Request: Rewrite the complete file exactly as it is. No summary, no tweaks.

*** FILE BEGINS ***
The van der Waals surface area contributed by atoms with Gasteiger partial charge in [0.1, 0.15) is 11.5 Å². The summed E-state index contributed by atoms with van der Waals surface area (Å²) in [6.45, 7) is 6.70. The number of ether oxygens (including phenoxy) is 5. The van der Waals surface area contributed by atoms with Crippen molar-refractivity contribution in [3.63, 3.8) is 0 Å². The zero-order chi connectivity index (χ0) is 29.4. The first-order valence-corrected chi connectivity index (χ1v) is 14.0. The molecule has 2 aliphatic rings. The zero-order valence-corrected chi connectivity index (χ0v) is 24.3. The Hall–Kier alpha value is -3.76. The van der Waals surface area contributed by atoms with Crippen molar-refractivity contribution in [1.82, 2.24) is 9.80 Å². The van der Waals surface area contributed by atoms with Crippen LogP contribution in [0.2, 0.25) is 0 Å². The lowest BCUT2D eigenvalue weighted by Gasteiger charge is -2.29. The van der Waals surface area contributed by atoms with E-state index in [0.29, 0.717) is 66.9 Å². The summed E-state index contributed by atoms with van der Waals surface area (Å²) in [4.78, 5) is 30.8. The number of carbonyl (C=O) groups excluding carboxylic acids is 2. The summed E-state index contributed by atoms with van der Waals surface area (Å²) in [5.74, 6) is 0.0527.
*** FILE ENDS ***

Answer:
The van der Waals surface area contributed by atoms with Gasteiger partial charge in [0.1, 0.15) is 11.5 Å². The summed E-state index contributed by atoms with van der Waals surface area (Å²) in [6.45, 7) is 6.70. The number of ether oxygens (including phenoxy) is 5. The van der Waals surface area contributed by atoms with Crippen molar-refractivity contribution in [3.63, 3.8) is 0 Å². The zero-order chi connectivity index (χ0) is 29.4. The first-order valence-corrected chi connectivity index (χ1v) is 14.0. The molecule has 2 aliphatic rings. The zero-order valence-corrected chi connectivity index (χ0v) is 24.3. The Hall–Kier alpha value is -3.76. The van der Waals surface area contributed by atoms with Crippen molar-refractivity contribution in [1.82, 2.24) is 9.80 Å². The van der Waals surface area contributed by atoms with Crippen LogP contribution in [0.2, 0.25) is 0 Å². The lowest BCUT2D eigenvalue weighted by Gasteiger charge is -2.29. The van der Waals surface area contributed by atoms with E-state index in [0.29, 0.717) is 66.9 Å². The summed E-state index contributed by atoms with van der Waals surface area (Å²) in [4.78, 5) is 30.8. The number of carbonyl (C=O) groups excluding carboxylic acids is 2. The summed E-state index contributed by atoms with van der Waals surface area (Å²) in [5.74, 6) is 0.0527.